Singer Lady A roasts country trio Lady A for ‘ironic’ trademark lawsuit

An album cover titled "Doin' Fine" from Lady A.
Singer Anita White, who goes by Lady A, on the album cover of “Doin’ Fine.”
(Dawn Lucrisia-Johnson)

Lady A has spoken. And she’s not mincing any words.

Veteran blues singer Anita White, who has gone by the stage name Lady A for decades, has responded to the trademark lawsuit filed this week by Lady A, the country band formerly known as Lady Antebellum.

The 61-year-old Seattle-based artist accused the trio of performative activism showcased by rebranding to depart from the word Antebellum’s pro-slavery connotations. But, she said, they undercut the move by suing her to share the name. The band was also harshly criticized on Twitter for taking the matter to court.

“Not wanting a name that is a reminder to many Black folks of how so much was taken from us: our freedom, languages, families, and even our names makes sense,” White said in an interview with Rolling Stone published Friday. “However, to do so by taking the name on which I, a Black woman, have built my career in the music industry for over 20 years is ironic.”

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The lawsuit was filed Wednesday in Tennessee after the country trio said negotiations with White broke down. The Grammy-winning group, known for hits including “Need You Now” and “Just a Kiss,” said it was forced to file suit after White demanded an “exorbitant” $10 million to allow them to share the name.

“They want to change the narrative by minimizing my voice, by belittling me and by not telling the entire truth,” told Rolling Stone. “I don’t think of myself as a victim, but I’ve worked too long and too hard to just walk away and say I’ll share the name with them. They want to appropriate something I used for decades. Just because I don’t have 40 million fans or $40 million, that should not matter.”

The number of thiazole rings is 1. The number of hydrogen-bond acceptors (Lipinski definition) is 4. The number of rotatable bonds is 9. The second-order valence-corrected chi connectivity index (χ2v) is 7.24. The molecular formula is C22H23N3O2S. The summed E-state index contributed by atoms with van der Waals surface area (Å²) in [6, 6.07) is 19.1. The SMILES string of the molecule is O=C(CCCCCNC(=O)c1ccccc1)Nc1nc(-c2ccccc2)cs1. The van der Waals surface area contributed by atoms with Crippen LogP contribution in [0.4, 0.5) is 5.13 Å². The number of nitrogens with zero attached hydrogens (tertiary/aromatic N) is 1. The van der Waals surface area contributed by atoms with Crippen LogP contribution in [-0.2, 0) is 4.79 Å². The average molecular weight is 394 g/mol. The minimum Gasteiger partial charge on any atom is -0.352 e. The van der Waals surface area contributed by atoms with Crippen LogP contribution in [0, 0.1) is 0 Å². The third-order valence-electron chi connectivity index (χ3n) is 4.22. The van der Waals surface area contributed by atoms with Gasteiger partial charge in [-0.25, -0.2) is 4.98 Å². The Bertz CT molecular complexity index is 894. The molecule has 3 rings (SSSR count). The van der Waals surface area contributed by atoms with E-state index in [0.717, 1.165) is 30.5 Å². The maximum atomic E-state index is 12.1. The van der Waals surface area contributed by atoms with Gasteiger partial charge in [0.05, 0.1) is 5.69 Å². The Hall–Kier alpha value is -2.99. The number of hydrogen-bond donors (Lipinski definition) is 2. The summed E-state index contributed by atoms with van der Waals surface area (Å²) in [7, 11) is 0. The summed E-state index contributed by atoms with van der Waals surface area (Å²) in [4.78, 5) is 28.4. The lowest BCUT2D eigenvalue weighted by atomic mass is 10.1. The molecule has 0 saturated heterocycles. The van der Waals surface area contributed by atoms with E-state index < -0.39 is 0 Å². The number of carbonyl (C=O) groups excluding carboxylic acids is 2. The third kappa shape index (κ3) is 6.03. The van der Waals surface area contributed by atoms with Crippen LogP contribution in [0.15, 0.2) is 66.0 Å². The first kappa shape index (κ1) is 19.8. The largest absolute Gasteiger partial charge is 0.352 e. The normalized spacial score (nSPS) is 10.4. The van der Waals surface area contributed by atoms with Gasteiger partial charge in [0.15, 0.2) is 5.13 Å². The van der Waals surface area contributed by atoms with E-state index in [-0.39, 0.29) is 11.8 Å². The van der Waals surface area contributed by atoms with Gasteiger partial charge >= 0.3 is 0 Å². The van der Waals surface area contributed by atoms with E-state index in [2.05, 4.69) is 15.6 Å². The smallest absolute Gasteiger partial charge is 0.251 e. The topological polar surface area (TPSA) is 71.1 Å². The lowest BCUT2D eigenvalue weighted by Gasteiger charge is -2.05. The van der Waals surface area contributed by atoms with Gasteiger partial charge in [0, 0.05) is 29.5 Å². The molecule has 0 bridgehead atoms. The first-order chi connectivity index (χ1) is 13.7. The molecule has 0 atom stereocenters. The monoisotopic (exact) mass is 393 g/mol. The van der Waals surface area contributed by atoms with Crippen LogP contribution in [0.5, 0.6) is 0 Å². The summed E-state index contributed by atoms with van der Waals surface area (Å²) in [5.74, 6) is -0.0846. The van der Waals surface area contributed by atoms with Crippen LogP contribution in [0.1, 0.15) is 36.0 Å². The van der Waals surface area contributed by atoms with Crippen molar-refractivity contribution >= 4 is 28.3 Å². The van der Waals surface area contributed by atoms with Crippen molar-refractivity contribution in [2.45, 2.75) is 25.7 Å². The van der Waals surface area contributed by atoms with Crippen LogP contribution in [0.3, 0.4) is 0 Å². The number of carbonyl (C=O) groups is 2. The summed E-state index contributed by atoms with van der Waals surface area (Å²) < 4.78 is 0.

Band members Hillary Scott, Charles Kelley and David Haywood and their company, Lady A Entertainment, sought a declaratory judgment that would allow them to use the name without infringing on any of White’s trademark rights. They didn’t seek monetary damages through the action, according to a copy of the complaint reviewed by The Times, but asked that they “continue to coexist.”

The band registered the Lady A trademark in 2010 and said that White did not oppose any previous applications for the mark, nor did she seek to cancel any of the Lady A registrations or seek the trademark for herself.

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However, White told Rolling Stone that she didn’t think their acts could coexist under the Lady A moniker. She said she wanted the money to rebrand herself, but also planned to donate half of the $10 million to various organizations, including the Black Lives Matter advocacy group, as well as a charity for seniors and youth in Seattle, and musicians in need of legal counsel.

White said she has been “erased” by search engines and on streaming services, despite the trio’s pledge that it would make its best effort to keep her in the forefront. Fans can’t get to her music, she said.

Ideally, she added, the band would change its name instead of simply adjusting it, because they have the money and resources to do so.

“There’s such white privilege that when a person of color, an indigenous person or a Black person calls them on their crap, they’re so offended by it that they don’t see. They’ve been allowed to have that privilege,” White told writer Ethan Millman.

“Am I an angry black woman? I’m angry because of the lack of consideration for me and my people. Like I said, this isn’t just about me. I didn’t ask for that money just for me. If I give up my name or share my name, I’d be a sellout to my people,” she said.


White did not say how she planned to proceed with the lawsuit. Her representatives did not immediately respond to The Times’ requests for comment.